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Black Friday Observations

{ Posted on Nov 28 2010 by Marcus Alston }

I wobbled back to my mother’s home after stuffing myself at a sumptuous Thanksgiving Day meal at my cousin’s house.  Actually, my 27 year-old second cousin loves to cook and prepared most of the feast.  After the meal and spending time with my family and being thankful for everything I have, my thoughts turned to thinking about what was going to happen on Black Friday.

My mother expressed interest in going to Target at 4am so I offered to take her.  I went to bed after 1 am and my mother was still up.  At about 5ish in the morning I got up and asked my mother if she wanted to go and she declined.  So much for the 4am shopping spree!  We ended up getting over to Target at about 1pm on Black Friday and to my surprise the parking lot was not full at all.  Inside it felt like a regular shopping day.  The crowds were modest, calm and polite.  The items on the shelves at Target were not picked over and were orderly.  I bought only a few things and found a line where I was the second person in line.  I was shopping with my mother and my 2 kids and my wife stayed behind with my sister-in-law to watch my nephew.  My brother was at Starbucks using their wireless internet and did some work for his job remotely.  It seems that Black Friday was not the frenzy I expected it to be for me, my family or others around me.

Despite retailers best attempts at marketing, including Old Navy, Toys R Us and Sears being open on Thanksgiving Day, nearly 15 million people remain unemployed; the employed feel fortunate to have a job and are uncertain about keeping it.  As a result, spending only improved slightly for Black Friday 2010 versus 2009 (up 0.3 percent, $10.69 billion versus $10.66 billion.  Source:  ShopperTrak), and spending has not returned to pre-recession levels.  As an advocate for frugal spending and given the uncertainty in the economy, I am glad that consumers are still exercising thrifty behavior and watching what they are spending.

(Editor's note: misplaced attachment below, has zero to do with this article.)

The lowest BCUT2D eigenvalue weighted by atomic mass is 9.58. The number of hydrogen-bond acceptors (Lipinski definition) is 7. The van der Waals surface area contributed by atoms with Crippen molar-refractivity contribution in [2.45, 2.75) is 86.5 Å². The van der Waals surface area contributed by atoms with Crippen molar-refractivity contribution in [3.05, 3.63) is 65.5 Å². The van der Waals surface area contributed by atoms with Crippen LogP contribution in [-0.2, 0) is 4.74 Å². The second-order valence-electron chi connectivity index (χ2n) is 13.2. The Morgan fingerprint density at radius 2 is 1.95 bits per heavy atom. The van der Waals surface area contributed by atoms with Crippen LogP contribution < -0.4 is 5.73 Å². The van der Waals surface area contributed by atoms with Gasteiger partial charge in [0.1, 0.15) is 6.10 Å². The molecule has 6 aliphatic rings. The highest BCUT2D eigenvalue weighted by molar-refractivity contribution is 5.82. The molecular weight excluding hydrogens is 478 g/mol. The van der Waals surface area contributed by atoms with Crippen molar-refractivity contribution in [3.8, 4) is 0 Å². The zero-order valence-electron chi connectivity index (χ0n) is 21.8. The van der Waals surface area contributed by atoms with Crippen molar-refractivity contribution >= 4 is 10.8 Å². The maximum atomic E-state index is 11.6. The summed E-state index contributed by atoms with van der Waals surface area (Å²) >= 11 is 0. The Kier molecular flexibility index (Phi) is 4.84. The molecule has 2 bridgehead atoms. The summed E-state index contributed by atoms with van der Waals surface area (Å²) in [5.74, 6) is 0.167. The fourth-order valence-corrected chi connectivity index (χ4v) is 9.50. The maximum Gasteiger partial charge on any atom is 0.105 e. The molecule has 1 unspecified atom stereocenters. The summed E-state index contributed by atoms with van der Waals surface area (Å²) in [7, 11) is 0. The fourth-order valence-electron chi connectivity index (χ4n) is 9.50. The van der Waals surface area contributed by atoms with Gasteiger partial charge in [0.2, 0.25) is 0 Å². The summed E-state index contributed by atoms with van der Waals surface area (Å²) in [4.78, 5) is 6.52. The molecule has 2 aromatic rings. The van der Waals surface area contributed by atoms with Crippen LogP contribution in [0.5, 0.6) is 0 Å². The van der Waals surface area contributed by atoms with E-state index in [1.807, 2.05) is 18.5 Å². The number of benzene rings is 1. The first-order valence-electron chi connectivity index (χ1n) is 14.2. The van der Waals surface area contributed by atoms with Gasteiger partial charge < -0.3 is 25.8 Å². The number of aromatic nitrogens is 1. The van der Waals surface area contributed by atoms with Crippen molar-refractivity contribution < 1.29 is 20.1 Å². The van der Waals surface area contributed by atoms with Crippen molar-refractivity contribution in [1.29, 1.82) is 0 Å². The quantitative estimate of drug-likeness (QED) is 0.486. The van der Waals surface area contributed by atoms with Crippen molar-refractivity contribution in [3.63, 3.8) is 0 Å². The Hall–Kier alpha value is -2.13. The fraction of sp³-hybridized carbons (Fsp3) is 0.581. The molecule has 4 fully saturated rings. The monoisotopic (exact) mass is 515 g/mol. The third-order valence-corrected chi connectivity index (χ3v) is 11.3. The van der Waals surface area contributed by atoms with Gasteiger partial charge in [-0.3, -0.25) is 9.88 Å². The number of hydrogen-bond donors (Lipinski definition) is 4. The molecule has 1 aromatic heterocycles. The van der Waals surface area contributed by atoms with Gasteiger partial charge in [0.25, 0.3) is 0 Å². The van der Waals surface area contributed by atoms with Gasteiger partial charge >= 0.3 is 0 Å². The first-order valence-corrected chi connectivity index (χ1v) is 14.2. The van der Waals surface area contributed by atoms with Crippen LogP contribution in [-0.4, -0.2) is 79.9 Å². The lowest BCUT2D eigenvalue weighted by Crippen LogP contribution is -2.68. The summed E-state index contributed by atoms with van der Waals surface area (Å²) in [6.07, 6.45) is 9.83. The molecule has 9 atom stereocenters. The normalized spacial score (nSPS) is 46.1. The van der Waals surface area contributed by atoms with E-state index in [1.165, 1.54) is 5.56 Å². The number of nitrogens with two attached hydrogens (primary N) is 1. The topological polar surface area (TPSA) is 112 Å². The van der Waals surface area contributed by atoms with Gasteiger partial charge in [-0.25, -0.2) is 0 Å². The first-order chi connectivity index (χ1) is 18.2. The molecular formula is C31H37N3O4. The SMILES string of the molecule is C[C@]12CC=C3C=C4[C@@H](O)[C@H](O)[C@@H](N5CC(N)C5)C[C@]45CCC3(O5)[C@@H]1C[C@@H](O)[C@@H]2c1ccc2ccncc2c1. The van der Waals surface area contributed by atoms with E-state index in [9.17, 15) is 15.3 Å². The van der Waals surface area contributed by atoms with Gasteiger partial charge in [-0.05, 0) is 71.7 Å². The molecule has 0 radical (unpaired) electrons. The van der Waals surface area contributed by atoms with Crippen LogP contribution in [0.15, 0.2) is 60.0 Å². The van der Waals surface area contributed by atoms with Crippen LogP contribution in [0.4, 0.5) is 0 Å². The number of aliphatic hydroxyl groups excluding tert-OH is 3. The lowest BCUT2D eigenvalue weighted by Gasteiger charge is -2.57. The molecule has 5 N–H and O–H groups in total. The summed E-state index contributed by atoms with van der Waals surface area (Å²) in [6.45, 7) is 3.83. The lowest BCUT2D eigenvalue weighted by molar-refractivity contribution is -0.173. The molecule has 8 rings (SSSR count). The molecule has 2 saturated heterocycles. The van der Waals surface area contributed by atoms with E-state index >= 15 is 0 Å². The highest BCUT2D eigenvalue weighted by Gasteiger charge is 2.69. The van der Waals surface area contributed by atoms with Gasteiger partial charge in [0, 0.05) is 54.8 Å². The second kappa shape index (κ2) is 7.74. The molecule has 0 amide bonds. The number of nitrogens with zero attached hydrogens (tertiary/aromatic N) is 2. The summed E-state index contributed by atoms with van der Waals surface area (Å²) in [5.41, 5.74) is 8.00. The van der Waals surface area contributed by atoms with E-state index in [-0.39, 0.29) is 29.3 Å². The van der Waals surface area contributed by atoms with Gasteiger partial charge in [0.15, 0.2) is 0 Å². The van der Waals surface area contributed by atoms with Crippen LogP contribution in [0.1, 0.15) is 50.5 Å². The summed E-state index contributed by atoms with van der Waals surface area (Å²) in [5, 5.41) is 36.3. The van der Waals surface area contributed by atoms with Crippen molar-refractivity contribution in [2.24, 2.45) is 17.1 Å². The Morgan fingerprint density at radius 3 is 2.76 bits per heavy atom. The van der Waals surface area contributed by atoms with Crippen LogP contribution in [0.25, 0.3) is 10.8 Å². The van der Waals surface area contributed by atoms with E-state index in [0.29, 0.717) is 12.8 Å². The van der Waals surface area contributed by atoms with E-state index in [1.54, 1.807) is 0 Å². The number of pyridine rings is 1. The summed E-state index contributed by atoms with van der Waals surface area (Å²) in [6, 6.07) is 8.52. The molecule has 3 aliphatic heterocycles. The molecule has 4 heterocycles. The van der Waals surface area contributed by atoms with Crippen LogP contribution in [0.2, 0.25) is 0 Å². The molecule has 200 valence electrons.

Many consumers are using cash, debit, and layaway in lieu of credit cards.  Consumers also want bargains and are shopping around before buying.  Shoppers are doing more and more shopping online and are waiting to the last minute to make purchases—they could be holding out for those sales and last minute bargains.

So what is next after Black Friday for the holiday season for consumers?  Well, at least for online retailers and consumers, there is “Cyber Monday”, which is the Monday after Thanksgiving and is generally busier than Black Friday for online retailers.

Write me and tell me about your experience on Black Friday and over the Thanksgiving Day weekend?

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